ethyl carbamate


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ethyl carbamate

n.

ethyl carbamate

n
(Elements & Compounds) a colourless odourless crystalline ester that is used in the manufacture of pesticides, fungicides, and pharmaceuticals. Formula: CO(NH2)OC2H5. Also called: urethane
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Ethyl carbamate has been shown to cause cancer when injected into animals and is considered to be probably carcinogenic in man.
As semicarbazide (4) was obtained from ethyl carbamate (3e), the 1H NMR spectrum (300 MHz, CDCl3) of this semicarbazide indicated the disappearance of the signals due to the ethyl group of the starting material and appearance of a two protons singlet at d = 5.
Ethyl carbamate is naturally produced by fermentation, but it is a mild carcinogenic compound.
It presents summaries, critical reviews, and evaluations of evidence on the carcinogenicity of alcohol and ethyl carbamate, drawing on published epidemiological studies, cancer bioassays in experimental animals, mechanistic data, and meta-analyses commissioned by IARC, plus data from government agency reports and doctoral theses.
Despite concerns about potential harms from the chemical composition of unrecorded alcohol, there are surprisingly few data on the problem in the European Region (5, 7) Pilot studies with limited numbers of samples conducted in Lithuania, Hungary and Poland (4, 6, 8) pointed to several possible problems especially relating to a higher alcoholic strength of unrecorded alcohol as well as ethyl carbamate contamination in home produced fruit spirits.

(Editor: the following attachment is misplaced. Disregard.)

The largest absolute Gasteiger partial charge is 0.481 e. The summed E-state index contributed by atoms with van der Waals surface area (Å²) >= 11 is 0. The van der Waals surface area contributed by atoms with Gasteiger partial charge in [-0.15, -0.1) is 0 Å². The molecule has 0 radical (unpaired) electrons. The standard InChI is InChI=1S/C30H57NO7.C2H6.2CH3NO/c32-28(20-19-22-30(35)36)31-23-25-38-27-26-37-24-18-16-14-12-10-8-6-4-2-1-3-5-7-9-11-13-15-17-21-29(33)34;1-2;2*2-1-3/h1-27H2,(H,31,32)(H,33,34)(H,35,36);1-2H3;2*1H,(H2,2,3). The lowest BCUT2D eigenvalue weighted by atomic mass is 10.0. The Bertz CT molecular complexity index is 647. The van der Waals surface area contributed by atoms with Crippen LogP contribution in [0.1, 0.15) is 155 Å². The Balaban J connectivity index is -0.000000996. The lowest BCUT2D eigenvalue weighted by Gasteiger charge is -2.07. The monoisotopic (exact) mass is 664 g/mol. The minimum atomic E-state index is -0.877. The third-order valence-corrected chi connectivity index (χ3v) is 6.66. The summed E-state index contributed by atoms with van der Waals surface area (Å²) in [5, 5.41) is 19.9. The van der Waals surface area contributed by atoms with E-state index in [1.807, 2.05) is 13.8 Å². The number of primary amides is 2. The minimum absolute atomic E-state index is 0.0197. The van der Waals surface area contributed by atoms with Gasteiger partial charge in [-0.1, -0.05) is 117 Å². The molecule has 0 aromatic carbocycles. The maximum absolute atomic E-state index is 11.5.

Over the past 15 years I have employed cutting-edge technologies to improve wine yeasts that will prevent the formation of allergens and ethyl carbamate (EC), a carcinogen found in wines.
Beer, beef and mushrooms contain carcinogens such as hydrazine, furocoumarin and ethyl carbamate.
THE EUROPEAN Food Safety Agency (EFSA) is to investigate human health risks caused by the contaminant ethyl carbamate in all alcoholic drinks, focusing particularly on its presence in stone fruit brandies.
Well-known brand names of 10-year-old malt whisky contain higher concentrations of a dangerous chemical called ethyl carbamate that experts have branded a "potential carcinogen".
Research commissioned by the Government's Food Standards Agency shows famous 10-year-old whiskies contain more ethyl carbamate than younger brands.
The issues of urea and ethyl carbamate have been hovering over the wine industry like a little cloud for several years now.
Elsewhere, EFSA is to investigate human health risks caused by the contaminant ethyl carbamate in all alcoholic drinks, focusing particularly on its presence in stone fruit brandies.